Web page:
dorothean: detail of painting of Gandalf, Frodo, and Gimli at the Gates of Moria, trying to figure out how to open them (Default)
[personal profile] dorothean
I had what I think was a PTSD reaction in a yoga class, triggered by a pose. Putting the description of my reaction under a cut, although I'm not describing the original trauma itself at all.

Read more... )

What I am looking for here is some (gentle) advice, ways to think about this, and to see if anyone else has experienced this kind of thing.

Here's what I'm already thinking of trying:
+ practicing the scary poses on my own, outside of class, so I can get used to how they feel
+ ditto practicing meditation
+ seeing if my dialectical behavioral therapy notes have any useful ideas
+ talking to my teacher about it
+ talking to my therapist about it (if it keeps happening)
rydra_wong: A woman (yoga teacher Jess Glenny) lies on the floor in a reclining twist. (yoga -- twist)
[personal profile] rydra_wong
Note: this is based on various comments I made to [personal profile] erika, who suggested that I write it up and post it here.

One of the things that has helped me do a lot more yoga over the years has been learning a bunch of relaxing asanas that I can do while watching TV/DVDs (downloads, YouTube,vids etc).

I used to feel that this was terribly un-yogic of me, but then I realized that it was better and more productive than the occasions where I was practising with gritted teeth because my brain was in a tailspin of depressive rumination, or I was just too tired or bored or antsy to focus.

Sometimes it's good to get your mind out of the way (and remove the self-imposed pressure to have a Mindful And Meditative Experience), and let your body get on with things. Which can ultimately lead to relaxing far more, and to developing some trust in the body's wisdom.

And putting on an engaging DVD can help motivate you to do some yoga on days when you're short on mental energy and drive.

Cut for length )
rydra_wong: a woman wearing a bird mask balances on her arms in bakasana (yoga -- crow pose)
[personal profile] rydra_wong
Because I'm guessing I'm not the only person in the comm who's dealing with some form of crazy, I thought we might talk about it a bit.

How does yoga affect your mental health issues? For example, do you find that yoga is helpful in coping with anxiety or depression? Is it helpful at some times but not others? Or is it more something that happens alongside whatever issues you may be dealing with?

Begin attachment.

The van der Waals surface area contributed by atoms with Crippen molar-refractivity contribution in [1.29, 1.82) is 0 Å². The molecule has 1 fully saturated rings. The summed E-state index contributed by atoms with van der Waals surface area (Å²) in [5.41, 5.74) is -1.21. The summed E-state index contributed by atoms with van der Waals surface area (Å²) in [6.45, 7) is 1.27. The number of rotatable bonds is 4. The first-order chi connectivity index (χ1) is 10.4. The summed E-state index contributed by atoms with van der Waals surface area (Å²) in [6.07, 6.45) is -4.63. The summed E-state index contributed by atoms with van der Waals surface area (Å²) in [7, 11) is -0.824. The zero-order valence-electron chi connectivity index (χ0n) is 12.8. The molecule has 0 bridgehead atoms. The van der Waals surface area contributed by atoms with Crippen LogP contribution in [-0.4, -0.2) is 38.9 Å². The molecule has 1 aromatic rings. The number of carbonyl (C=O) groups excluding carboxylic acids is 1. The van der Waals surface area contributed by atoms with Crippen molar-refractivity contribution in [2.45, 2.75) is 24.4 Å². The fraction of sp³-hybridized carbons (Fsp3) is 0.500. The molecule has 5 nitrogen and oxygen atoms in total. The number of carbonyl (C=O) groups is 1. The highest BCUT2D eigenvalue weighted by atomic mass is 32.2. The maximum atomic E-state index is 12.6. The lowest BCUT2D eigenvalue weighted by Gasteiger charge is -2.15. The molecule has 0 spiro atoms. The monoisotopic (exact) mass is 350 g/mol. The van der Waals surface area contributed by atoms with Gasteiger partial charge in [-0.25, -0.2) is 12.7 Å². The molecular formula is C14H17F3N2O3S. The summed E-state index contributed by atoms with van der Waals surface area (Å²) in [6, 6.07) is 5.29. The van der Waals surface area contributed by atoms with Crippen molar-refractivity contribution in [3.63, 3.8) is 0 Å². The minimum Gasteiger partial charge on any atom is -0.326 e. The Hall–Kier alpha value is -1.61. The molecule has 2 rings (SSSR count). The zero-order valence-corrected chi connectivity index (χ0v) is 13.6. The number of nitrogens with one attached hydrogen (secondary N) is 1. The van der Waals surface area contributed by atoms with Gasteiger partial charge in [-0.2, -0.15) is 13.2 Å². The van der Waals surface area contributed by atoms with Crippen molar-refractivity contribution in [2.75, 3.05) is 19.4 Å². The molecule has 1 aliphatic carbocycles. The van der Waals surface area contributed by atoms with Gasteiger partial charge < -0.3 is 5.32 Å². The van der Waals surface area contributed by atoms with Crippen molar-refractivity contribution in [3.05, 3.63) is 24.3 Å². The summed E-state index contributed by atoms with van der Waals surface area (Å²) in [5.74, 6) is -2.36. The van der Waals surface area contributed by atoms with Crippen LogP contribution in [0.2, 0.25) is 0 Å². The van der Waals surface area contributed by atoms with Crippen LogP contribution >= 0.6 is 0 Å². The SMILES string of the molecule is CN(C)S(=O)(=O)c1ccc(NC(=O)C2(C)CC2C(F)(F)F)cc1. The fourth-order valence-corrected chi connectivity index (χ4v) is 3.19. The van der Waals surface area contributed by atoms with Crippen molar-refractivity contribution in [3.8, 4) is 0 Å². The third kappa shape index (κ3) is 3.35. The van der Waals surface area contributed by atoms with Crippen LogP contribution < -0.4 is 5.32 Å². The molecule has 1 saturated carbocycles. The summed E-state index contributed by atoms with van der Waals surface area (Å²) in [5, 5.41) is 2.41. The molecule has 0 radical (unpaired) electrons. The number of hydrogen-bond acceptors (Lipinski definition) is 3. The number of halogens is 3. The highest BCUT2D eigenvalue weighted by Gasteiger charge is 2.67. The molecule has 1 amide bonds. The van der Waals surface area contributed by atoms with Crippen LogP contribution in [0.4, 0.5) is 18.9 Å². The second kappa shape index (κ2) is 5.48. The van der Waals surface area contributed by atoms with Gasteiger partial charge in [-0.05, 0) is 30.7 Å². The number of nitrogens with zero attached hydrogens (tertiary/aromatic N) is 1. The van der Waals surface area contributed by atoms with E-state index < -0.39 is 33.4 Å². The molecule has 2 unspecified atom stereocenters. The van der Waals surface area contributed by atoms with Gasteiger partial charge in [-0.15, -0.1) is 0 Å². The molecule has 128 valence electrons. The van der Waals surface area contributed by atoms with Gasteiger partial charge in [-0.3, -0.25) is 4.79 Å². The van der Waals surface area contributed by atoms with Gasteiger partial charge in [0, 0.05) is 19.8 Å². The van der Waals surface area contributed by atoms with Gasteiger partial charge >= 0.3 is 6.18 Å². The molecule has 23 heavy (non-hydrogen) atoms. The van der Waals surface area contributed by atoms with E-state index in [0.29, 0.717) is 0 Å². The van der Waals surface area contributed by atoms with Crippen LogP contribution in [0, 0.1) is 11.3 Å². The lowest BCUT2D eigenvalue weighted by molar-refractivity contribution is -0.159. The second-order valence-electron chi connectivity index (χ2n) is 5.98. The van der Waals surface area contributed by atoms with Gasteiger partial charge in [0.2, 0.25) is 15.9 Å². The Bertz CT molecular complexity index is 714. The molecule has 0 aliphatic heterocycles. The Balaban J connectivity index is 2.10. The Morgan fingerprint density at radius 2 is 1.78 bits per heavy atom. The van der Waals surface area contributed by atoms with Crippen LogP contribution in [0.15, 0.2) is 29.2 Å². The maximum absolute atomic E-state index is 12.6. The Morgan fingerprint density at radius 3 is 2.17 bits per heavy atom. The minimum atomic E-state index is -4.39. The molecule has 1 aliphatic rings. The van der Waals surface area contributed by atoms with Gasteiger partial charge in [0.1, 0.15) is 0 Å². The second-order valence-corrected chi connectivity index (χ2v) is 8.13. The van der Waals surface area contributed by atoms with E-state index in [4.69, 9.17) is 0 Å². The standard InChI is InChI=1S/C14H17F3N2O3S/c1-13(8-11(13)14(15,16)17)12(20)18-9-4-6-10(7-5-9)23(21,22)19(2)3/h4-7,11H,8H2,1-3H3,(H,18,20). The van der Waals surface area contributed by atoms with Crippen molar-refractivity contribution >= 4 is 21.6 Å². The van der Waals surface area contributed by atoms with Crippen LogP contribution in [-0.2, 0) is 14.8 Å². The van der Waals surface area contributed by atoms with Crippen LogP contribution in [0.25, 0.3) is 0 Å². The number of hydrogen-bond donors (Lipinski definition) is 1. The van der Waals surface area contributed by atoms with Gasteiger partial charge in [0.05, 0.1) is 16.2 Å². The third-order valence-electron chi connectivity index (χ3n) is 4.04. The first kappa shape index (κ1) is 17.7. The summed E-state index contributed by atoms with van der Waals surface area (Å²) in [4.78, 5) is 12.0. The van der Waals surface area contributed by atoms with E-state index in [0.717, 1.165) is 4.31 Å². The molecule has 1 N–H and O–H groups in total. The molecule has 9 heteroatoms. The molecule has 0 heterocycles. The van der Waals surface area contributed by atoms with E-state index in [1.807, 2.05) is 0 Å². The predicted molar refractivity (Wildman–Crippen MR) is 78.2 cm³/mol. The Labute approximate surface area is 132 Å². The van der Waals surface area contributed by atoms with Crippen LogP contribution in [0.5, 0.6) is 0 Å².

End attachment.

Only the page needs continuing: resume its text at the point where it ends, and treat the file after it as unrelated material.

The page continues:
Conversely, how do your mental health issues affect your yoga? How do you manage to keep a consistent practice when you have a Bad Brain Day? Or do you have to accept that sometimes, practice just ain't happening today?

For me, it's been hard to acknowledge that yoga is not going to change my depression directly, even though it's been a lifeline for me through it. And when I'm feeling terrible anyway, beating myself up for not practicing doesn't help.
beachlass: red flipflops by water (Default)
[personal profile] beachlass
One of the seemingly universal pieces of advice about spiritual practices: They take practice. Especially on the days when you don't want to, and it goes wrong and you are sure it's going to accomplish nothing. In one of Thomas Merton's books, he advises that if prayer always feels great, you're doing something wrong, because you need to pray through the bleak empty times as well.

One of the things I'm loving about yoga practice is the quietness of mind that I reach during it. And yesterday, when I woke up having a crap day, and didn't manage to start my morning practice until 3pm, I knew that quietness was probably going to be out of reach. And knowing that is probably one of the things that kept delaying me from trying. But I'm trying to practice every day during Lent, no exceptions, and I know that the days I am too busy/don't want to/feel useless are days that I really need to push through.

And then suddenly, when I was reaching for a forward bend, and realized I needed to let go rather than stretch, I experienced one of those shifts, and it wasn't just physical. More of an epiphany than a piece of quiet - and I realized that maybe letting go was what I needed for the problem that had thrown off my whole day.

I feel a bit more at peace this morning, and am going to try to carry the sensation of letting go and relaxing into the bend from my physical pose into my heart and actions.
mlyn: (Default)
[personal profile] mlyn
Posted here by [personal profile] green_grrl's request. :)

I'm not a yoga practitioner, but I'm thinking about it. Money for classes is my main concern for not doing it right now, so I've been putting it off.

Yesterday I read this article about the benefits of yoga in mood stabilization and pain management. It's published by Harvard Health Publications. They're talking about actual medical studies with controlled experiments that show yoga does appear to make a difference. I thought this was especially interesting because it mentions fibromyalgia, and I know a couple people on my reading list might be interested to read that.

Read the article here.


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